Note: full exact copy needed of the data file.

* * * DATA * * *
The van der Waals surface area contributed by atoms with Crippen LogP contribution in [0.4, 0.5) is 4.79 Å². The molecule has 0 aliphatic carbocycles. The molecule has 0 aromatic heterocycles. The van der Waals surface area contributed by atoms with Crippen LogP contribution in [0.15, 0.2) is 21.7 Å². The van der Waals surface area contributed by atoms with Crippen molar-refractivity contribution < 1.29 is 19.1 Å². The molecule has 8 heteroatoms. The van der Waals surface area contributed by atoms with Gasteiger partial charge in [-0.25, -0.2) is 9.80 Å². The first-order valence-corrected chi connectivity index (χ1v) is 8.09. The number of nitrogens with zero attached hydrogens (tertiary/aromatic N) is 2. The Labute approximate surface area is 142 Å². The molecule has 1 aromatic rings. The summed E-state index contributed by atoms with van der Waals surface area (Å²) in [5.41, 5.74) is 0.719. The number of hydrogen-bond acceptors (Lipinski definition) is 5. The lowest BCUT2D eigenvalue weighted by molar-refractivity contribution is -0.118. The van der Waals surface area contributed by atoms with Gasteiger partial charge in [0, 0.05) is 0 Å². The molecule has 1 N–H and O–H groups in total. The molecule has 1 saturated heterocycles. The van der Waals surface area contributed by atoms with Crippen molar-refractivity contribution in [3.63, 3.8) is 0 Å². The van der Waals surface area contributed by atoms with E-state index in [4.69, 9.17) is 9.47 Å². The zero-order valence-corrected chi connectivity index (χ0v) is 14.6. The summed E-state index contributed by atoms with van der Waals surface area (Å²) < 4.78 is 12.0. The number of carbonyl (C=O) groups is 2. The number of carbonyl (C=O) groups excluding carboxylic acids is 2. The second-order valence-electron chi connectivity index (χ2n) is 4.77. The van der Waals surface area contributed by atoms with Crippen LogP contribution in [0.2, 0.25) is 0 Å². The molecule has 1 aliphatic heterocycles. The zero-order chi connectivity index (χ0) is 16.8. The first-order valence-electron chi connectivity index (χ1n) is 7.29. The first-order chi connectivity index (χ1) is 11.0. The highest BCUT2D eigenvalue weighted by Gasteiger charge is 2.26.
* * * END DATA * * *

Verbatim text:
The van der Waals surface area contributed by atoms with Crippen LogP contribution in [0.4, 0.5) is 4.79 Å². The molecule has 0 aliphatic carbocycles. The molecule has 0 aromatic heterocycles. The van der Waals surface area contributed by atoms with Crippen LogP contribution in [0.15, 0.2) is 21.7 Å². The van der Waals surface area contributed by atoms with Crippen molar-refractivity contribution < 1.29 is 19.1 Å². The molecule has 8 heteroatoms. The van der Waals surface area contributed by atoms with Gasteiger partial charge in [-0.25, -0.2) is 9.80 Å². The first-order valence-corrected chi connectivity index (χ1v) is 8.09. The number of nitrogens with zero attached hydrogens (tertiary/aromatic N) is 2. The Labute approximate surface area is 142 Å². The molecule has 1 aromatic rings. The summed E-state index contributed by atoms with van der Waals surface area (Å²) in [5.41, 5.74) is 0.719. The number of hydrogen-bond acceptors (Lipinski definition) is 5. The lowest BCUT2D eigenvalue weighted by molar-refractivity contribution is -0.118. The van der Waals surface area contributed by atoms with Gasteiger partial charge in [0, 0.05) is 0 Å². The molecule has 1 N–H and O–H groups in total. The molecule has 1 saturated heterocycles. The van der Waals surface area contributed by atoms with Crippen molar-refractivity contribution in [3.63, 3.8) is 0 Å². The van der Waals surface area contributed by atoms with E-state index in [4.69, 9.17) is 9.47 Å². The zero-order valence-corrected chi connectivity index (χ0v) is 14.6. The summed E-state index contributed by atoms with van der Waals surface area (Å²) < 4.78 is 12.0. The number of carbonyl (C=O) groups is 2. The number of carbonyl (C=O) groups excluding carboxylic acids is 2. The second-order valence-electron chi connectivity index (χ2n) is 4.77. The van der Waals surface area contributed by atoms with Crippen LogP contribution in [0.2, 0.25) is 0 Å². The molecule has 1 aliphatic heterocycles. The zero-order chi connectivity index (χ0) is 16.8. The first-order valence-electron chi connectivity index (χ1n) is 7.29. The first-order chi connectivity index (χ1) is 11.0. The highest BCUT2D eigenvalue weighted by Gasteiger charge is 2.26.